The key thing that makes VMWare great for me is being able to treat an entire “machine” — operating system, software, everything — as a file. It’s nice being able to run more than one of them at a time though it would be faster if I had one of the newer chips with hardware support for virtualization, but the aspect of virtualization that keeps me using it despite the speed hit even though I actually have enough hardware to run everything on its own box is being able to treat the entire machine state as an easily copied file. I can move it between machines. I can run everything on one box if I have to. I haven’t even begun to take advantage of the API VMWare exposes for scripting control of making and controlling virtual machines.

I first started playing with VMWare back when they sold a “personal” license of VMWare 1.0 for $99. It was neat then, but I didn’t have much use for it. It was too slow for anything I thought to do with it. When they released VMWare Server beta a while back, I tried it again. It was still cool, and both machines and the software virtualization was much faster than it used to be, but I didn’t really have a use for it.

The last few weeks I have had a use for it. Hardware virtualization has been very handy in setting up development environments and moving them between the machines I use for development. It is as if VMWare is an editor for the file I’ve been working on — a development and test environment for a server.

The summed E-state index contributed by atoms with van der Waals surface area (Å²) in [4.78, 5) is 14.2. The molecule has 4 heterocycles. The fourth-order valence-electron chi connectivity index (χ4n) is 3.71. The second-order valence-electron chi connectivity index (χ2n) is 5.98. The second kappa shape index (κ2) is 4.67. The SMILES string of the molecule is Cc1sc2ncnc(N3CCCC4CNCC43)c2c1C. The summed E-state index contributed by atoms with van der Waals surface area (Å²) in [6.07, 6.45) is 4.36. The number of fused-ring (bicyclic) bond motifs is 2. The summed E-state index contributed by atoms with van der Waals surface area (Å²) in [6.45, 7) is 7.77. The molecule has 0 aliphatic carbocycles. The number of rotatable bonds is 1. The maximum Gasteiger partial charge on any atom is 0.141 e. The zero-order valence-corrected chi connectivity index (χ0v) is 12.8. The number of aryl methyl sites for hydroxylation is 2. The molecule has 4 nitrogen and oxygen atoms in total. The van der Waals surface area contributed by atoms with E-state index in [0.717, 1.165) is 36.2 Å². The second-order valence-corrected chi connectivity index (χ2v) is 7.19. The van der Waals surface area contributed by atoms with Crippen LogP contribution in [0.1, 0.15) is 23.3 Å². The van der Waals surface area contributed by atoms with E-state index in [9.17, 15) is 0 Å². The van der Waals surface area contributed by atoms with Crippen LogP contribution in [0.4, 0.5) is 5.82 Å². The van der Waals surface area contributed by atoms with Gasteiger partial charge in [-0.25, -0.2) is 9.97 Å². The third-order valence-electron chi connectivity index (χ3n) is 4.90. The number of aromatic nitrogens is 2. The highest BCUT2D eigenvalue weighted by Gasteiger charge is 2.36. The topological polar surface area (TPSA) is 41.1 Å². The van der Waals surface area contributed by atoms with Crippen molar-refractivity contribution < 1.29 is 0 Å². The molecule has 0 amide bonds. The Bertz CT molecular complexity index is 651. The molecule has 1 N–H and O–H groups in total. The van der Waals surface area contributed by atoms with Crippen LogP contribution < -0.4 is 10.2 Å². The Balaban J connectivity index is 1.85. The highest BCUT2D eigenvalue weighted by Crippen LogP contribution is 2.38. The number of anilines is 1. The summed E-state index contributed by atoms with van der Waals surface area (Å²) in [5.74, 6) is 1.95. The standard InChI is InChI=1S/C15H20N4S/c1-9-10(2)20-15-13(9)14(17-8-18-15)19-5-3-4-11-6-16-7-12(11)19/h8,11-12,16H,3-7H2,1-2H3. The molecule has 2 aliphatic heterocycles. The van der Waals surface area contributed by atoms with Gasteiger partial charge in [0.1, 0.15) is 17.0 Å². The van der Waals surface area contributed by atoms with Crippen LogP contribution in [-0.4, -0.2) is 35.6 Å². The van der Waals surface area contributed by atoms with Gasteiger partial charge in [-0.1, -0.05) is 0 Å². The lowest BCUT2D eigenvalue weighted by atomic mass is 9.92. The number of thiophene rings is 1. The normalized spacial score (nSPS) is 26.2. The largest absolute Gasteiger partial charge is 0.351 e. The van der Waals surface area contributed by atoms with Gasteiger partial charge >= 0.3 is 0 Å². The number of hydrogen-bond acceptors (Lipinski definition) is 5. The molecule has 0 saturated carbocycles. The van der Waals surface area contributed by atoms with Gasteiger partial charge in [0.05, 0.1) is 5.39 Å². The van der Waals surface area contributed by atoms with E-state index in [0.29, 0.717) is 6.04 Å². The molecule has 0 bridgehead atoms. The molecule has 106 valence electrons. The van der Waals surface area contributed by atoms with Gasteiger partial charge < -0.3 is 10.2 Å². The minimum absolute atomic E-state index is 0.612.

If you do almost any kind of software development it is worth spending some time figuring out if virtualization might be useful to you. I have experience with VMWare and Microsoft’s Virtual PC. I also played with User Mode Linux. UML is neat but isn’t quite enough virtualization for what I wanted. So far, VMWare Workstation and Server have proven most useful as development tools to me, but I still use Virtual PC for my sacrificial Windows XP box — the “machine” I run untrusted apps on when I have to for some reason.